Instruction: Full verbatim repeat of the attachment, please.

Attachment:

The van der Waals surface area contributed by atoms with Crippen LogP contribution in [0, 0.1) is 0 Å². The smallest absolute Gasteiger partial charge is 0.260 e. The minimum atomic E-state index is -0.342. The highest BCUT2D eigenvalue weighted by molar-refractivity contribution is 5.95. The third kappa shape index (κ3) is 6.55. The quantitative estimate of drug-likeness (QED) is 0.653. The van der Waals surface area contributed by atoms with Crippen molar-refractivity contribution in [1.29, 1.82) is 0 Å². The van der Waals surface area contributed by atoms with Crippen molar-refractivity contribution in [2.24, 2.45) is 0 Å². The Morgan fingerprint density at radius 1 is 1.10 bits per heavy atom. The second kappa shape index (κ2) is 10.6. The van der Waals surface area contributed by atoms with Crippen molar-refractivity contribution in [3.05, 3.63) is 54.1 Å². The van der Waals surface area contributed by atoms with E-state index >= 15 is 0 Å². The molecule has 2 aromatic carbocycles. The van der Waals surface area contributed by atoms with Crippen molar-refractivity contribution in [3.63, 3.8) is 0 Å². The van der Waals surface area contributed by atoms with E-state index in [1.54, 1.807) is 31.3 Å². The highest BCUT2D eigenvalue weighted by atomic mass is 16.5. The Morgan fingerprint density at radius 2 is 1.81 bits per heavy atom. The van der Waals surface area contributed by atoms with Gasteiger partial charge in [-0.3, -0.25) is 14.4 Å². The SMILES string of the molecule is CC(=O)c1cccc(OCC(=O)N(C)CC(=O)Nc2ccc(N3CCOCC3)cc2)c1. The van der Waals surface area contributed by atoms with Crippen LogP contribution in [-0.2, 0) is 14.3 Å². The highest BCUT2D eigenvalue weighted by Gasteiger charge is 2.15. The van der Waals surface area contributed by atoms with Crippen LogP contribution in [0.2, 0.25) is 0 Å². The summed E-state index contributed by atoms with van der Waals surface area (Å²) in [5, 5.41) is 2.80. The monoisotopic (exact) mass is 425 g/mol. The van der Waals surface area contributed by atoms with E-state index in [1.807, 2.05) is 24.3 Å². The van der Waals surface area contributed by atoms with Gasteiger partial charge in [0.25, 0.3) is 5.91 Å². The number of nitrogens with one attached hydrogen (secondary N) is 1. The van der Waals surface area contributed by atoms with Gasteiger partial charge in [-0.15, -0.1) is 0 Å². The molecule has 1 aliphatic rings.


The van der Waals surface area contributed by atoms with Crippen LogP contribution in [0, 0.1) is 0 Å². The smallest absolute Gasteiger partial charge is 0.260 e. The minimum atomic E-state index is -0.342. The highest BCUT2D eigenvalue weighted by molar-refractivity contribution is 5.95. The third kappa shape index (κ3) is 6.55. The quantitative estimate of drug-likeness (QED) is 0.653. The van der Waals surface area contributed by atoms with Crippen molar-refractivity contribution in [1.29, 1.82) is 0 Å². The van der Waals surface area contributed by atoms with Crippen molar-refractivity contribution in [2.24, 2.45) is 0 Å². The Morgan fingerprint density at radius 1 is 1.10 bits per heavy atom. The second kappa shape index (κ2) is 10.6. The van der Waals surface area contributed by atoms with Crippen molar-refractivity contribution in [3.05, 3.63) is 54.1 Å². The van der Waals surface area contributed by atoms with E-state index >= 15 is 0 Å². The molecule has 2 aromatic carbocycles. The van der Waals surface area contributed by atoms with Crippen molar-refractivity contribution in [3.63, 3.8) is 0 Å². The van der Waals surface area contributed by atoms with E-state index in [1.54, 1.807) is 31.3 Å². The highest BCUT2D eigenvalue weighted by atomic mass is 16.5. The Morgan fingerprint density at radius 2 is 1.81 bits per heavy atom. The van der Waals surface area contributed by atoms with Gasteiger partial charge in [-0.3, -0.25) is 14.4 Å². The SMILES string of the molecule is CC(=O)c1cccc(OCC(=O)N(C)CC(=O)Nc2ccc(N3CCOCC3)cc2)c1. The van der Waals surface area contributed by atoms with Crippen LogP contribution in [-0.2, 0) is 14.3 Å². The highest BCUT2D eigenvalue weighted by Gasteiger charge is 2.15. The van der Waals surface area contributed by atoms with Crippen LogP contribution in [0.2, 0.25) is 0 Å². The summed E-state index contributed by atoms with van der Waals surface area (Å²) in [5, 5.41) is 2.80. The monoisotopic (exact) mass is 425 g/mol. The van der Waals surface area contributed by atoms with E-state index in [1.807, 2.05) is 24.3 Å². The van der Waals surface area contributed by atoms with Gasteiger partial charge in [0.25, 0.3) is 5.91 Å². The number of nitrogens with one attached hydrogen (secondary N) is 1. The van der Waals surface area contributed by atoms with Gasteiger partial charge in [-0.15, -0.1) is 0 Å². The molecule has 1 aliphatic rings.